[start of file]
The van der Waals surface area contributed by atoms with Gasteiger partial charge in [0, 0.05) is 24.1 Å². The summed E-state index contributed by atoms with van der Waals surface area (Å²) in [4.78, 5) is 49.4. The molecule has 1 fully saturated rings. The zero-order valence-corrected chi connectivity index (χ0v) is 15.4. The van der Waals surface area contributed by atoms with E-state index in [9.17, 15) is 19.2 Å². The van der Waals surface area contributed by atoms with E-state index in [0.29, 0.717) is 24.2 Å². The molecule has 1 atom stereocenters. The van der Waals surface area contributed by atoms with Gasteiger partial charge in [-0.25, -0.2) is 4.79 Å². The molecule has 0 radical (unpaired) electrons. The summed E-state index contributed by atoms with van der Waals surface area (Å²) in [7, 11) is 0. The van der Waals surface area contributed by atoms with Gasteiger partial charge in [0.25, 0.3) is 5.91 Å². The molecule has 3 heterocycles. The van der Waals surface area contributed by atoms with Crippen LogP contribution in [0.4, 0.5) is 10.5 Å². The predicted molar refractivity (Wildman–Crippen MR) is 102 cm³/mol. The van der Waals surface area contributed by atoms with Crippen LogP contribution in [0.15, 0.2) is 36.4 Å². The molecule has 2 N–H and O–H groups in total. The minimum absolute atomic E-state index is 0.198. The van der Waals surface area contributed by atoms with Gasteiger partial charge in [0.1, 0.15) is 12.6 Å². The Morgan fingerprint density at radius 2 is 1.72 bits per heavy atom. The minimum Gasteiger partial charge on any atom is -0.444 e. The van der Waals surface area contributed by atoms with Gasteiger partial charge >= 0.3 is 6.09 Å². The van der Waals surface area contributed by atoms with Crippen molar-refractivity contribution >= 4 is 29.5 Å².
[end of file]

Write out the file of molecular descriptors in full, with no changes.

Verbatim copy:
The van der Waals surface area contributed by atoms with Gasteiger partial charge in [0, 0.05) is 24.1 Å². The summed E-state index contributed by atoms with van der Waals surface area (Å²) in [4.78, 5) is 49.4. The molecule has 1 fully saturated rings. The zero-order valence-corrected chi connectivity index (χ0v) is 15.4. The van der Waals surface area contributed by atoms with E-state index in [9.17, 15) is 19.2 Å². The van der Waals surface area contributed by atoms with E-state index in [0.29, 0.717) is 24.2 Å². The molecule has 1 atom stereocenters. The van der Waals surface area contributed by atoms with Gasteiger partial charge in [-0.25, -0.2) is 4.79 Å². The molecule has 0 radical (unpaired) electrons. The summed E-state index contributed by atoms with van der Waals surface area (Å²) in [7, 11) is 0. The van der Waals surface area contributed by atoms with Gasteiger partial charge in [0.25, 0.3) is 5.91 Å². The molecule has 3 heterocycles. The van der Waals surface area contributed by atoms with Crippen LogP contribution in [0.4, 0.5) is 10.5 Å². The predicted molar refractivity (Wildman–Crippen MR) is 102 cm³/mol. The van der Waals surface area contributed by atoms with Crippen LogP contribution in [0.15, 0.2) is 36.4 Å². The molecule has 2 N–H and O–H groups in total. The minimum absolute atomic E-state index is 0.198. The van der Waals surface area contributed by atoms with Gasteiger partial charge in [0.1, 0.15) is 12.6 Å². The Morgan fingerprint density at radius 2 is 1.72 bits per heavy atom. The minimum Gasteiger partial charge on any atom is -0.444 e. The van der Waals surface area contributed by atoms with Gasteiger partial charge >= 0.3 is 6.09 Å². The van der Waals surface area contributed by atoms with Crippen molar-refractivity contribution >= 4 is 29.5 Å².